Information

The art of healing - how art & photos can bring a touch of home

Date Posted: 31.07.2012

A project aimed at stimulating patients in isolation wards with art work and photos of loved ones is making recovery that little bit easier.
FIVE YEARS ago Katie Verling was the artistic director of Glor Irish Music Centre in Ennis, Co Clare. As the founding director of the company she had been running the centre for 11 years and lived a fast-paced hectic lifestyle.

Today the 49 year old is on an invalidity pension after suddenly becoming ill with a rare form of cancer. She spent nine months in hospital with much of her rehabilitation in complete isolation. The gruelling treatment thankfully eradicated the leukaemia but Verling believes her recovery was also aided by a unique programme in St James’s Hospital called Open Windows which was invented by Denis Roche and funded by the Irish Cancer Society, the Arts Council and the Vodafone Foundation of Ireland.

“I was hospitalised suddenly on July 5th, 2007 with what was diagnosed as acute lymphoblastic leukaemia in Limerick Regional Hospital,” recalls Verling. “I had been feeling very tired in the weeks leading up to this and had a pain in my back which began to travel down my leg. I visited my doctor who put me on a course of painkillers as I thought I had pulled a muscle or put a disc out in my back from gardening.

“After three weeks, the medication hadn’t eased the pain, so I went back to see my GP and he asked me on a scale of one to 10 how bad the pain was. I have never had a baby but knew that giving birth would be very high up there in the pain stakes so I said my level would be probably less than that – around an eight. But the doctor said by looking at me he could tell I was at least a 12. So I was sent into hospital in Limerick for tests and the next day I was brought to St James’s Hospital to Burkitt’s Ward – the national specialised unit for treatment of haematology and oncology. It was the only unit in the State with 22 individual rooms for those requiring complete isolation during treatment.”

Once her treatment began Verling spent long periods of time in hospital and as the chemotherapy killed off her white blood cells, she had no immunity which meant she was required to spend weeks in complete isolation.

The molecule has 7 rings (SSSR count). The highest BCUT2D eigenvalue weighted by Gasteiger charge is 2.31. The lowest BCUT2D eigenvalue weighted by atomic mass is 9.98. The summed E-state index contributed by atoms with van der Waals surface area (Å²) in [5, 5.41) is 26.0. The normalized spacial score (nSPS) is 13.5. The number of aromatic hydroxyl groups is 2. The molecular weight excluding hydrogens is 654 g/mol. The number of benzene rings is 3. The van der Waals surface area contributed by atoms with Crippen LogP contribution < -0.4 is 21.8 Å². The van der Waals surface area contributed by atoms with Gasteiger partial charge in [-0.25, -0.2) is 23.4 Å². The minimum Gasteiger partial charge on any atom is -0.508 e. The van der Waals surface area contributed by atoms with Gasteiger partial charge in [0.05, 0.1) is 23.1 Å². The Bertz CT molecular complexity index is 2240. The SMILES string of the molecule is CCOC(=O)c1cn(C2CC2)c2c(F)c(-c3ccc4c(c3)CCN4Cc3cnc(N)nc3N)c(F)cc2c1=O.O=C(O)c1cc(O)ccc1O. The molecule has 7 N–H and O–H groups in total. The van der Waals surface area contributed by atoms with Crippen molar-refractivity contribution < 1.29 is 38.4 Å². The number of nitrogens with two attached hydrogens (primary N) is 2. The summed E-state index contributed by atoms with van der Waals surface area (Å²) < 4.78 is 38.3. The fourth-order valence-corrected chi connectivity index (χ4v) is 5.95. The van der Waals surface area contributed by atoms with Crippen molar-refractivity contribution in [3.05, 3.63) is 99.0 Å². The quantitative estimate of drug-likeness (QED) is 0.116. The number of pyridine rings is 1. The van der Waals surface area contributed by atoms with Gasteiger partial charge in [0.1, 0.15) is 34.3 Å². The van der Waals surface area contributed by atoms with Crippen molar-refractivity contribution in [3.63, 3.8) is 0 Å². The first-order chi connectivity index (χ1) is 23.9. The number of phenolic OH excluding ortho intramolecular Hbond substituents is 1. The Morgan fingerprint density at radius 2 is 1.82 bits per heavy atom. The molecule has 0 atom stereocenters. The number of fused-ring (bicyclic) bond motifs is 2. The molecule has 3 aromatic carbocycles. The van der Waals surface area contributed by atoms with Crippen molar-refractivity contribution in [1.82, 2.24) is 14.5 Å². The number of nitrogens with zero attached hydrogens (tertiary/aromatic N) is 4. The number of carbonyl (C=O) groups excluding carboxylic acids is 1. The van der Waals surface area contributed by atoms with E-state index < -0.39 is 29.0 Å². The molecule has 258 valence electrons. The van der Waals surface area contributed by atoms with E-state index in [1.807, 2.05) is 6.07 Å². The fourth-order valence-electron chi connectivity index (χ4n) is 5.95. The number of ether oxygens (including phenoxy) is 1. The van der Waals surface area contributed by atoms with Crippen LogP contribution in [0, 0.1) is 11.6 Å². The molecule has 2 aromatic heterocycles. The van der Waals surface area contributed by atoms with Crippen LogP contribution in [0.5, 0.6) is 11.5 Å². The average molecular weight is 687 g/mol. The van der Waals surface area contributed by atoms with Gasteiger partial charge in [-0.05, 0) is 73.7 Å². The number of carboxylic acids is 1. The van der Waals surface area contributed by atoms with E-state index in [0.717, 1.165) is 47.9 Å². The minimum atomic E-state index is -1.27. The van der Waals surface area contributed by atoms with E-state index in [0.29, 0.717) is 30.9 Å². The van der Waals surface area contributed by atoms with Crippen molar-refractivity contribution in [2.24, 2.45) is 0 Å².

“Over the course of 18 months I spent almost nine months in St James’s,” she recalls. “I was treated aggressively for the leukaemia and then had many complications afterwards which required prolonged periods in hospital. My time in isolation was very hard. I was in a completely sterile room with white walls which had to be cleaned every day. I was separated from the rest of the hospital and everyone who visited me had to wash their hands three times before even entering the ante-room which created a vacuum and prevented air from getting into my room.

“It was total sensory deprivation. The only sound was the hum of the clean air being pumped into the room. And there were no smells either which is a very strange sensation. I remember one day seeing a guy cutting the grass outside. I felt like I was in prison and desperately pressed my face up against the window to try to smell the grass. I was going stir crazy.”

Verling needed a bone marrow transplant and during this time was required to spend five weeks in isolation. Aware of the sensory limitations on patients undergoing this treatment, doctors offered her the chance to take part in a new project called Open Windows where art work, visually simulating images and even photos of loved ones are projected onto the walls of the isolation room to allow patients some stimulation during this extremely trying time.

“I was introduced to the Open Windows project when I returned to hospital after five months of chemotherapy for a bone marrow transplant [donated from my brother Luke],” explains Verling. “I spent five weeks in hospital at that stage and it was then that I was asked and agreed to participate in the project.

“It was around Christmas time and my boyfriend Tom took lots of photos of friends, family and my nieces and nephews and emailed them to the digital projector in my room which measured about 4x4ft. That touch with home was so important to me. It was a brilliant diversion and definitely soothed me.

“I have a huge interest in visual arts and there was also the option of some fantastic artwork and a lovely video of horses grazing in a sunlit field.

“There was something to suit my every mood and as I was lying in a bed for 24 hours a day without the energy to read, eat or watch TV, the visual stimulation really took my mind off things and at times it felt just like an open window. I have now recovered from leukaemia [but have suffered long-term effects from the treatment with persistent fatigue and a motion disorder] and really believe that it is important to address both the physical and psychological aspects of an illness and in this respect the Open Windows programme has a vital role.”

Prof Shaun McCann is responsible for the smooth running of the project. He says it is important that the images used are soothing and beneficial for patients. “Images can be very potent so we have to be very careful that none of them upset the patients who are in recovery,” he says. “We have an arts committee to oversee what is being shown and psychologists on hand in case anyone does get upset – but thankfully we haven’t had to call on them yet as the system is rigorously controlled.

“Open Windows is a great idea and if it works in a confined environment like the Burkitt’s ward, it will work anywhere.”
 Source : The Irish Times Health supplement, 31st July 2012


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